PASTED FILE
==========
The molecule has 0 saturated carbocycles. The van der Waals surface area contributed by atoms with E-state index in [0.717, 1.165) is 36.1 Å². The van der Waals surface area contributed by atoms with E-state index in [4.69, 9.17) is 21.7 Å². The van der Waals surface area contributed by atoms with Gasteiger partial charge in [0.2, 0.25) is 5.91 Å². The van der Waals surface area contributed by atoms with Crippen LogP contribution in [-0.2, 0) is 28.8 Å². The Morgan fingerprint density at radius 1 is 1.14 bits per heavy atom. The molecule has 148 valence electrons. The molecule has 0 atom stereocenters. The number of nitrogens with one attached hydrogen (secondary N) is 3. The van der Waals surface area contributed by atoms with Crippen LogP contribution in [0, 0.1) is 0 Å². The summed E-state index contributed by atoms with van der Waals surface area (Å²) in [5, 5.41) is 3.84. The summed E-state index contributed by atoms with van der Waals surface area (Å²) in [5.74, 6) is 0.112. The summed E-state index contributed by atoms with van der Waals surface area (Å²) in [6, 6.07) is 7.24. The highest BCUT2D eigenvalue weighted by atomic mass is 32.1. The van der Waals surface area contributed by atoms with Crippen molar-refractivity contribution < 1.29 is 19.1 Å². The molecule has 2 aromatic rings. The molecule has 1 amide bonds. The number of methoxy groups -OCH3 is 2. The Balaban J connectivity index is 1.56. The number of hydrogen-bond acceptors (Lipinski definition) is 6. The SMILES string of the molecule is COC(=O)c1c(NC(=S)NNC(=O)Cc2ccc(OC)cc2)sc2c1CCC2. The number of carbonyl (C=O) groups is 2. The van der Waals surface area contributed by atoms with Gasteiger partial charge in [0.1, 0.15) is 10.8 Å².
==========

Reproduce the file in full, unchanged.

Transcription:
The molecule has 0 saturated carbocycles. The van der Waals surface area contributed by atoms with E-state index in [0.717, 1.165) is 36.1 Å². The van der Waals surface area contributed by atoms with E-state index in [4.69, 9.17) is 21.7 Å². The van der Waals surface area contributed by atoms with Gasteiger partial charge in [0.2, 0.25) is 5.91 Å². The van der Waals surface area contributed by atoms with Crippen LogP contribution in [-0.2, 0) is 28.8 Å². The Morgan fingerprint density at radius 1 is 1.14 bits per heavy atom. The molecule has 148 valence electrons. The molecule has 0 atom stereocenters. The number of nitrogens with one attached hydrogen (secondary N) is 3. The van der Waals surface area contributed by atoms with Crippen LogP contribution in [0, 0.1) is 0 Å². The summed E-state index contributed by atoms with van der Waals surface area (Å²) in [5, 5.41) is 3.84. The summed E-state index contributed by atoms with van der Waals surface area (Å²) in [5.74, 6) is 0.112. The summed E-state index contributed by atoms with van der Waals surface area (Å²) in [6, 6.07) is 7.24. The highest BCUT2D eigenvalue weighted by atomic mass is 32.1. The van der Waals surface area contributed by atoms with Crippen molar-refractivity contribution < 1.29 is 19.1 Å². The molecule has 2 aromatic rings. The molecule has 1 amide bonds. The number of methoxy groups -OCH3 is 2. The Balaban J connectivity index is 1.56. The number of hydrogen-bond acceptors (Lipinski definition) is 6. The SMILES string of the molecule is COC(=O)c1c(NC(=S)NNC(=O)Cc2ccc(OC)cc2)sc2c1CCC2. The number of carbonyl (C=O) groups is 2. The van der Waals surface area contributed by atoms with Gasteiger partial charge in [0.1, 0.15) is 10.8 Å².